The Sheriff’s Department “circled the wagons around its deputies, offered few explanations and no apologies” in the aftermath of Salazar’s death, the report stated. “That posture fueled the skeptics.”

The department had concluded its investigation finding no wrongdoing by its deputies.

Even by the policing standards of the 1970s, the deputy’s use of the tear gas missile seemed “contrary to . department training,” the report found.

In the weeks before he was killed, Salazar was investigating allegations of misconduct by Los Angeles police and sheriff’s deputies. The journalist had told friends that he thought he was being followed by authorities and feared they might do something to discredit his reporting.

In the end, the watchdog concluded, Salazar simply may have been in the “wrong place at the wrong time” as deputies clashed with protesters on Whittier Boulevard after riots broke out during an explosive anti-war rally.

  • Marvin_max50


    over 3 years ago


    Looking at this from both sides I understand the need for full disclosure. Has anyone thought that the reason the Sheriff "Circled the wagons", was because he realilzed a lack of training that led to this, but we all know the press at that time would have had the deputy taking delliberate aim at the side of his head and firing the "missle" to directly "murder" him. Are there tactics that need to be fixed, I'm sure there are. Did it look bad, oh yeah. I feel for the family, do i think the Sheriff made a bad decision, face value, yes, but we don't know his specific reasons. NOONE will win in this one, everyone loses.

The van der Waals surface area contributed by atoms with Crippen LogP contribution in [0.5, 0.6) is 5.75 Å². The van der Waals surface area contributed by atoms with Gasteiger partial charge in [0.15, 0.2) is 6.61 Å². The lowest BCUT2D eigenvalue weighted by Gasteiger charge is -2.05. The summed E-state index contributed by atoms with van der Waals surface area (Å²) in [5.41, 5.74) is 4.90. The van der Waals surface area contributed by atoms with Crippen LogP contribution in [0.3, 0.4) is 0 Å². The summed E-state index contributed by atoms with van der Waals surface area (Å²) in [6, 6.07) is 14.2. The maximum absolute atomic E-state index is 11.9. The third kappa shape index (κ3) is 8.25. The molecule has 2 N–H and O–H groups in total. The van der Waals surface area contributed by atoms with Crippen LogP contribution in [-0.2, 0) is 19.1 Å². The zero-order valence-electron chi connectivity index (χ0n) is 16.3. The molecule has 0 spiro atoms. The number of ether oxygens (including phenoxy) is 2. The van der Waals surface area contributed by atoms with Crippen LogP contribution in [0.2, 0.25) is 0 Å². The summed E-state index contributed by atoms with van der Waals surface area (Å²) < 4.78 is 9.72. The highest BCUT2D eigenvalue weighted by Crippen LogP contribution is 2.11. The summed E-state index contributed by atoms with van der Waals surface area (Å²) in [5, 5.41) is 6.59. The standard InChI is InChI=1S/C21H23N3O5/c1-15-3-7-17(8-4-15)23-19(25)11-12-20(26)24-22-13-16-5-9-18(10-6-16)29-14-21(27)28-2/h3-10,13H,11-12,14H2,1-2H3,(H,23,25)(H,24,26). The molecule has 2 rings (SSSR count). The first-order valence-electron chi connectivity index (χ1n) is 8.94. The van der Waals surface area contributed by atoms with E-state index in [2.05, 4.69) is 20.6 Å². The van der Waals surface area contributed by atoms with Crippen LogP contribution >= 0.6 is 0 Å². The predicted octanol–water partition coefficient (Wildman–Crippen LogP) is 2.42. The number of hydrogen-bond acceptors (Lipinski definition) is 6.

• Crumb_passin_thru_02_1__max50


    over 3 years ago


    I agree with Dallascrane and DonnaLynn.

    To those who say "Why bring this up now? Why does it matter?" If it gives the family the answers denied them for 40+ years, that's why it matters. I recognize LE has an oft-valid beef with the slant of news reporting, but it isn't always about that.

  • Justice-400_max50


    over 3 years ago


    Bump Dallascrane. I don't blame the family for wanting answers.

  • Vpsomourningband_max50


    over 3 years ago


    For Salazar's family, I hope this brings them some measure of peace... "closure"??? This is one that y'all need to step back and look at the picture from another perspective. The "sheriff circled the wagons around his deputies" -- Awesome, but fueled the suspicions. All the skeptics and, I'm sure, rumors along with Salazar's telling family and friends he thought he was being followed by the authorities! Well, that'll make any family suspicious and wanting the truth. So, after 41 years the watchdog group concluded "wrong place at the wrong time." Now we shall see if this situation and Mr. Salazar will be laid to rest.

  • Cp2013_-_copy__2__max50


    over 3 years ago


    oops....wrong place, wrong time

  • Clone_trooper_max50


    over 3 years ago


    A tragic accident. Why bring it up now, after 41 years?

  • Badge__hat_max50


    over 3 years ago